1944 W 4th Ave
In the most recent edition of Bon Appetit, the concept of “farm to table” is referred to as “industry standard.” And though we have certainly seen the emergence of restaurants with a strong, sustainable foundation, I would argue that, in Vancouver, farm to table is actually still an anomaly. Whatever the case may be, there is an undeniable importance to restaurants that are committed to the slow food movement. More than anything, it makes consumers aware and empowers us to know where our food comes from. In the case of Fable on West 4th Avenue, chef and visionary Trevor Bird hopes not only to showcase local products, but also “define Canadian cuisine and deliver great flavours in a fun and non-pretentious setting.”
Foodies will know Trevor from Season 2 of Top Chef Canada, perhaps even remembering highly-anticipated “Restaurant Wars” episode, where Trevor and his team coined their “farm to table” restaurant concept as “Fable.” Upon returning to Vancouver, Trevor made his vision a reality.
I love the atmosphere inside Fable – it is a cozy, rustic retreat from the neighbourly bustle of West 4th Avenue. With an open-kitchen concept, you are immediately drawn to the outgoing chefs, the flawless preparation of ingredients, and the lively, comfortable environment.
I’d been to Fable once for their signature “Boozey Brunch” (the last Sunday of every month). If you caught my “Frugal Foodie in Vancouver” post, you’ll know that I had the best French Toast of my life that day. But I digress. I’d heard so much about the dinner at Fable – especially their canned tuna – that I couldn’t prolong finding out what the hype was all about.
I’m always a proponent for “family-style” eating, but, sometimes this just isn’t the way things work…especially, in Western dining. We are accustomed to ordering individual dishes, and perhaps sharing an appetizer. At Fable, the servers actually recommend sharing plates. Upon looking at the menu, you’ll quickly realize that committing to one entrée alone would leave you curious and envious as to what you could have tasted. So, with a pair of some of my oldest and most sincere foodie friends, we did as we were told, and shared the following:
We started with the Chickpea Fritters and the infamous Canned Tuna…
The Chickpea Fritters, topped with pickled red onion, shoots, and curry mayo, might be best described as a Canadian twist on falafel. The outside was salty and crunchy, a welcomed contrast to the smooth, creamy texture of the blended chickpeas.
Next, the Canned Tuna. Before I tasted it for myself, this confused me, too. Who orders canned tuna at a restaurant? What restaurant serves canned tuna? Fable. Fable does. They can it themselves. It’s smooth, hearty, and has a hint of lemon. Piled on a petite crostini, it transforms into a deceivingly delicious h’orderves!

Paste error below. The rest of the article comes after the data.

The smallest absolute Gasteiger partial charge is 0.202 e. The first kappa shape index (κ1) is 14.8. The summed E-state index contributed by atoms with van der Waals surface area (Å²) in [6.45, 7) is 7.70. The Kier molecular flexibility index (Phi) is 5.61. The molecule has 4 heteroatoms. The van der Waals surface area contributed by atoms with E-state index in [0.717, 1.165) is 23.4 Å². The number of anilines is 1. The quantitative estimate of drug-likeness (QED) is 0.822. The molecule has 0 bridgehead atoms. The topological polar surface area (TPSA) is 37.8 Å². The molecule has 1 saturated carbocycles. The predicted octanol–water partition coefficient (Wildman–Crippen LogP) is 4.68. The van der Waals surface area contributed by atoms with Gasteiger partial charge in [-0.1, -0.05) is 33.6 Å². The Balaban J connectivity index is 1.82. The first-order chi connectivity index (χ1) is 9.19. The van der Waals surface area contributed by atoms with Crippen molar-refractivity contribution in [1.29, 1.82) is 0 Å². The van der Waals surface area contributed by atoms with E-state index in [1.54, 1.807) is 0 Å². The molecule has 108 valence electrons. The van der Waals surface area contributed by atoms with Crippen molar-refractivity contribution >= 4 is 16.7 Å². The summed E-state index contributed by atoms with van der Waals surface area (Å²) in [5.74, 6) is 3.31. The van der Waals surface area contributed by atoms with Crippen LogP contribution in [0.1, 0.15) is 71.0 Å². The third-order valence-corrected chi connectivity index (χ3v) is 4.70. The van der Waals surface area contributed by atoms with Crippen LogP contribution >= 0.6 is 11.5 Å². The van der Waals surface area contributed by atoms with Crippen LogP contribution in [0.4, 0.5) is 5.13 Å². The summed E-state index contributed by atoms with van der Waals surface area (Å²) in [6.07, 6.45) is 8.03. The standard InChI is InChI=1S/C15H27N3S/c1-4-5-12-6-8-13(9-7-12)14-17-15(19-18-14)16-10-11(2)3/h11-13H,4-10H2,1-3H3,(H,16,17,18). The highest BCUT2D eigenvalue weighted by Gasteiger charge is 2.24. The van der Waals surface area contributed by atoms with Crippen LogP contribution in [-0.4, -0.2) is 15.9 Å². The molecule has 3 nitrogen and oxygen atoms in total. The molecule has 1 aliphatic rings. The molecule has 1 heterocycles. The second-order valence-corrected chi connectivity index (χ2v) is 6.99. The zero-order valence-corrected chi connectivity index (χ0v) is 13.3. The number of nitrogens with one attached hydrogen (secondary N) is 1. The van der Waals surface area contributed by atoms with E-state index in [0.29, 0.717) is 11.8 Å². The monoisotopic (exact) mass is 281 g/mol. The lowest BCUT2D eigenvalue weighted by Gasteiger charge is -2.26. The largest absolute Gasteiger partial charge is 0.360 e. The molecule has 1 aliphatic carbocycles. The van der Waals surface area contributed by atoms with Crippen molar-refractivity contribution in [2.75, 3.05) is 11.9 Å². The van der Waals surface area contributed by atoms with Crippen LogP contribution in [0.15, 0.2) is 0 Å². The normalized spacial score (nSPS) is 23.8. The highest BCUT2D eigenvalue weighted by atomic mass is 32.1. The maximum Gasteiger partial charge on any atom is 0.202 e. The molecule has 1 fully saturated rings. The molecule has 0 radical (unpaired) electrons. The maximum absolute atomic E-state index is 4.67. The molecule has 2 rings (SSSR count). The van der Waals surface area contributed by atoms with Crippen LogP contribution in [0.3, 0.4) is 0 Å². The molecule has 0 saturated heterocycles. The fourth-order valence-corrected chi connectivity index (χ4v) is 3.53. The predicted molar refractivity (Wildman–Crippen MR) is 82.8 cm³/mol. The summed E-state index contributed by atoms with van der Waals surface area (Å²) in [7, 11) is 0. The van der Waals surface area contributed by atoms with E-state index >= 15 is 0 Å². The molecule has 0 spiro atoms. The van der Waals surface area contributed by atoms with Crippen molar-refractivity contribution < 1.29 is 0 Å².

“P” Gnocchi with Pork Belly. The name still makes me giggle. Peas are ubiquitous here, but we took it up a level by adding two slices of pork belly. I really enjoyed the gnocchi, as the peas made it much less dense than I expected.
Tomato Risotto. Whenever someone on a Food Network competition attempts to make risotto, the judges always mention what a risky business it can be. Without careful execution, it can turn into a mushy, lumpy mess. The risotto was perfect in texture – fluffy but grainy – despite being mixed with the savoury tomato sauce.
Marscapone Cheesecake. I do love a good cheesecake. This one is surprisingly filling for it’s size, but very light in flavour. The real power of the plate comes from the raspberry puree that orbits the cheesecake.
Lemon Meringue Parfait. This was my favourite tasting of the evening. Put together as a “deconstructed lemon meringue pie,” the baked crumble and tart filling are hidden within the glass, crowned by a bruleed meringue swirl. If you’d like the chance to bite a meringue marshmallow from heaven, order this.
There’s something very Canadian about Fable, from its food to its very vibe. Sure, it’s a great way to eat local, and even try some signature Canadian game (they were featuring Elk that night). But, there’s something very homegrown about the menu, a simplicity and sincerity in the food. Dishes are not over-complicated, putting the quality of ingredients into the spotlight. Embedded into the brick walls, the wooden tables, and the rustic décor, is the Canadian hospitality that is jovial, comforting, and friendly. It doesn’t take long to see that Fable is more than just great food; its a patriotic, worthwhile, somewhat humbling, opportunity to experience something truly Canadian.